TURTLE MOUNTAIN INDIAN RESERVATION, NORTH DAKOTA — A voting rights group in North Dakota is asking state officials to let Native Americans use a form printed with tribal letterhead and a standard piece of ID to cast ballots in the state.
The request, if granted, would ensure that thousands of people who could be prevented from casting ballots in Tuesday’s election as a result of recently tightened restrictions that disproportionately impact tribal people, will be able to vote.
In its letter to North Dakota’s secretary of state, the voting rights group Four Directions also asked that the government provide training to county auditors overseeing Indian reservations, so that they can recognize authorized, tribal-issued forms.
The forms include the tribal masthead, the voter’s name, date of birth, and address.
The letter claimed the secretary of state’s office allowed three female Standing Rock Tribal members to cast a vote on Friday using just such a tribal-issued form that contained the tribe’s voting address. The secretary of state and the Sioux County Auditor’s office did not immediately respond to requests seeking comment on Saturday evening.
OJ Semans, Four Direction’s co-executive director, said North Dakota’s voter ID law allows the use of such forms and that his organization has been asking the state to allow it since last month on Indigenous People’s Day on October 8.
“Had the secretary of state agreed with our proposal on Indigenous People’s Day, the voter suppression would not have been an issue because we proposed this back then,” Semans told ThinkProgress.
“Unbeknownst to North Dakota, they made it easier to vote,” Semans added. “This is probably one of the biggest wins that we’ve had in our fight for equality in Indian country.”
The North Dakota Republican legislature passed a law after Sen. Heidi Heitkamp’s (D-ND) narrow election upset in 2012 requiring voters to present IDs with a residential mailing address when voting. Because many tribal members do not have a formal mailing addresses on reservations and instead rely on PO boxes, the law effectively stripped many Native Americans of their voting rights.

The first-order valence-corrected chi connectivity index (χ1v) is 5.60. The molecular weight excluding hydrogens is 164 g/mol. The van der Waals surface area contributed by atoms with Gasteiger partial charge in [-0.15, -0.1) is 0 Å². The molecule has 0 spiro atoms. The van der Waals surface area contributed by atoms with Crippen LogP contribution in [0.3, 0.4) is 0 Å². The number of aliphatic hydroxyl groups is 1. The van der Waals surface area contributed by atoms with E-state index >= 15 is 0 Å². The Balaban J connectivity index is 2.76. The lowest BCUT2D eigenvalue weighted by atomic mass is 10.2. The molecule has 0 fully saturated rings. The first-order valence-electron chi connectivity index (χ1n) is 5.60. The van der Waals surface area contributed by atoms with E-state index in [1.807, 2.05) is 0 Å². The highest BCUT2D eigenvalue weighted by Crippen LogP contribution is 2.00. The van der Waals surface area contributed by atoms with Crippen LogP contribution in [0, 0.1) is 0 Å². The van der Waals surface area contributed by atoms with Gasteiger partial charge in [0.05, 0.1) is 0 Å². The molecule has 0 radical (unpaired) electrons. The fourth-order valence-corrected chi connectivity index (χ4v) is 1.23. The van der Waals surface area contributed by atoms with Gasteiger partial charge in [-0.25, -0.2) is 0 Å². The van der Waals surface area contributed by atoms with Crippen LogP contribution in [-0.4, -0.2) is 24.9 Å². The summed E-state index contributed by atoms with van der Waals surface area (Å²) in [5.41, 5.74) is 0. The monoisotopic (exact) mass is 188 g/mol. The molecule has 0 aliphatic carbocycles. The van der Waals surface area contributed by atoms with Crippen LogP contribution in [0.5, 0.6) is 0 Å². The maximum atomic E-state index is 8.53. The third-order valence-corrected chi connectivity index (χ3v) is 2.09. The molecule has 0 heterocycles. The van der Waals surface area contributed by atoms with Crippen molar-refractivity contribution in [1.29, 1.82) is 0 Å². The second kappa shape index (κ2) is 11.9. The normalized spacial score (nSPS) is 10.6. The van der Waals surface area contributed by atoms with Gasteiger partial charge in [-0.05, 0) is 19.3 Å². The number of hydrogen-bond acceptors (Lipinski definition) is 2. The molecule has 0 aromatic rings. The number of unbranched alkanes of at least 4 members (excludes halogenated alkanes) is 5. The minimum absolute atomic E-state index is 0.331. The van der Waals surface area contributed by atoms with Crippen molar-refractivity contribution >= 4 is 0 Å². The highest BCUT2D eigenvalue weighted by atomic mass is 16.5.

After the Supreme Court allowed the law to remain in effect last month, tribes have been scrambling to print out new IDs with mailing addresses.
Nevertheless, as ThinkProgress reported on Friday, county officials in some cases are not accepting tribal IDs when the addresses on those IDs do not match the addresses in a state election database.
According to the Four Directions letter, the three women members of the Standing Rock Nation tribe who attempted to cast an absentee ballot vote at the Sioux County courthouse Saturday afternoon initially were refused.
They were using a letter from their tribe that included the voter’s name, date of birth, and address, the items that the state’s voter ID law requires.
The county auditor and later the state attorney both initially told the three women that they needed a photo ID to vote. After representatives from Four Directions contacted the secretary of state and determined the tribal-issued letters worked as a form of ID, according to the letter, they ultimately were able to cast their ballots, the letter said.
“We request you contact county Auditors and other election officials that you consider necessary to ensure a smooth and efficient voter experience, be fully informed that Tribal Voting Letters are a valid and complete method of voter identification without need of any other documents, if you have not already done so in response to the conflict in Sioux County yesterday,” the letter stated.